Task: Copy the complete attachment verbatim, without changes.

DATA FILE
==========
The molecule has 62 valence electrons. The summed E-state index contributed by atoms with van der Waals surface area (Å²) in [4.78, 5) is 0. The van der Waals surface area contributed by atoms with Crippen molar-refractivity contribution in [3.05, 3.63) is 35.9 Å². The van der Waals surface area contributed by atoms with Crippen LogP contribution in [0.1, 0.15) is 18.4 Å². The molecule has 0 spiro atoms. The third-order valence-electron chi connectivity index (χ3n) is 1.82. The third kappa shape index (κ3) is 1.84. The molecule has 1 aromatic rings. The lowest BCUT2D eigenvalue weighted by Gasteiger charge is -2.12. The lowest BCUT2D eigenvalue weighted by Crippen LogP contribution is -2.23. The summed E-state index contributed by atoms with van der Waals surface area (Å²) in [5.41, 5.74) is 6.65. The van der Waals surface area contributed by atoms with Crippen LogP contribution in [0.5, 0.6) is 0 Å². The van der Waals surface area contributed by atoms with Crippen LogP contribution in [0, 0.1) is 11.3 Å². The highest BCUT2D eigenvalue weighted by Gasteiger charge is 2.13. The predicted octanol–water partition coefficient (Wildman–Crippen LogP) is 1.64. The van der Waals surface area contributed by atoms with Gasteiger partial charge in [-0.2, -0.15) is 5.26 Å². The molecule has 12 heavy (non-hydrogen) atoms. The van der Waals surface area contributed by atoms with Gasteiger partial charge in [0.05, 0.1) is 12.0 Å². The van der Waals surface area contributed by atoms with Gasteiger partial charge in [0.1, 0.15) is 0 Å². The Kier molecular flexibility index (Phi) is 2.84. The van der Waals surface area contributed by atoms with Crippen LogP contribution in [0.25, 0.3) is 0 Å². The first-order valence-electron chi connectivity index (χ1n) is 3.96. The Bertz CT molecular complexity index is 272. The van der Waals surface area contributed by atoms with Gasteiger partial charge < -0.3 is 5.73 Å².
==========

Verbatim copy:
The molecule has 62 valence electrons. The summed E-state index contributed by atoms with van der Waals surface area (Å²) in [4.78, 5) is 0. The van der Waals surface area contributed by atoms with Crippen molar-refractivity contribution in [3.05, 3.63) is 35.9 Å². The van der Waals surface area contributed by atoms with Crippen LogP contribution in [0.1, 0.15) is 18.4 Å². The molecule has 0 spiro atoms. The third-order valence-electron chi connectivity index (χ3n) is 1.82. The third kappa shape index (κ3) is 1.84. The molecule has 1 aromatic rings. The lowest BCUT2D eigenvalue weighted by Gasteiger charge is -2.12. The lowest BCUT2D eigenvalue weighted by Crippen LogP contribution is -2.23. The summed E-state index contributed by atoms with van der Waals surface area (Å²) in [5.41, 5.74) is 6.65. The van der Waals surface area contributed by atoms with Crippen LogP contribution in [0.5, 0.6) is 0 Å². The van der Waals surface area contributed by atoms with Crippen LogP contribution in [0, 0.1) is 11.3 Å². The highest BCUT2D eigenvalue weighted by Gasteiger charge is 2.13. The predicted octanol–water partition coefficient (Wildman–Crippen LogP) is 1.64. The van der Waals surface area contributed by atoms with Gasteiger partial charge in [-0.2, -0.15) is 5.26 Å². The molecule has 12 heavy (non-hydrogen) atoms. The van der Waals surface area contributed by atoms with Gasteiger partial charge in [0.05, 0.1) is 12.0 Å². The van der Waals surface area contributed by atoms with Gasteiger partial charge in [0.1, 0.15) is 0 Å². The Kier molecular flexibility index (Phi) is 2.84. The van der Waals surface area contributed by atoms with Crippen LogP contribution in [0.25, 0.3) is 0 Å². The first-order valence-electron chi connectivity index (χ1n) is 3.96. The Bertz CT molecular complexity index is 272. The van der Waals surface area contributed by atoms with Gasteiger partial charge < -0.3 is 5.73 Å².